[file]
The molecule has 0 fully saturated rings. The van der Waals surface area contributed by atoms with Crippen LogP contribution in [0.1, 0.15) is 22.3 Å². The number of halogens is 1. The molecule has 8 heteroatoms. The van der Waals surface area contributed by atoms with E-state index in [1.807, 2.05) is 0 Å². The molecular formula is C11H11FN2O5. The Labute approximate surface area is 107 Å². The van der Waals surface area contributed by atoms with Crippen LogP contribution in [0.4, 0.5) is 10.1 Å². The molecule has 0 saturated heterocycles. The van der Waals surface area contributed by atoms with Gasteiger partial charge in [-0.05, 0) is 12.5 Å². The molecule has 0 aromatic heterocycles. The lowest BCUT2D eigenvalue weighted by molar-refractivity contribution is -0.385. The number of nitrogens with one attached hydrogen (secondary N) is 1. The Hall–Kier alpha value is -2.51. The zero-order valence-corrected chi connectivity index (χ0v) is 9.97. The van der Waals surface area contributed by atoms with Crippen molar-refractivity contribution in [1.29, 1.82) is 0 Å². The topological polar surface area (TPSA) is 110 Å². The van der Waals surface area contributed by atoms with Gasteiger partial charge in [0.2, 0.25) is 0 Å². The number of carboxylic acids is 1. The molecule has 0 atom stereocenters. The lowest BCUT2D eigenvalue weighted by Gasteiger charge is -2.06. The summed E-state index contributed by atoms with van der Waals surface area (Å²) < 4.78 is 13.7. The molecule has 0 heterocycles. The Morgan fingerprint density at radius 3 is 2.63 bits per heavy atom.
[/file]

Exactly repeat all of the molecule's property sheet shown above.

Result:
The molecule has 0 fully saturated rings. The van der Waals surface area contributed by atoms with Crippen LogP contribution in [0.1, 0.15) is 22.3 Å². The number of halogens is 1. The molecule has 8 heteroatoms. The van der Waals surface area contributed by atoms with E-state index in [1.807, 2.05) is 0 Å². The molecular formula is C11H11FN2O5. The Labute approximate surface area is 107 Å². The van der Waals surface area contributed by atoms with Crippen LogP contribution in [0.4, 0.5) is 10.1 Å². The molecule has 0 saturated heterocycles. The van der Waals surface area contributed by atoms with Gasteiger partial charge in [-0.05, 0) is 12.5 Å². The molecule has 0 aromatic heterocycles. The lowest BCUT2D eigenvalue weighted by molar-refractivity contribution is -0.385. The number of nitrogens with one attached hydrogen (secondary N) is 1. The Hall–Kier alpha value is -2.51. The zero-order valence-corrected chi connectivity index (χ0v) is 9.97. The van der Waals surface area contributed by atoms with Crippen molar-refractivity contribution in [1.29, 1.82) is 0 Å². The topological polar surface area (TPSA) is 110 Å². The van der Waals surface area contributed by atoms with Gasteiger partial charge in [0.2, 0.25) is 0 Å². The number of carboxylic acids is 1. The molecule has 0 atom stereocenters. The lowest BCUT2D eigenvalue weighted by Gasteiger charge is -2.06. The summed E-state index contributed by atoms with van der Waals surface area (Å²) < 4.78 is 13.7. The molecule has 0 heterocycles. The Morgan fingerprint density at radius 3 is 2.63 bits per heavy atom.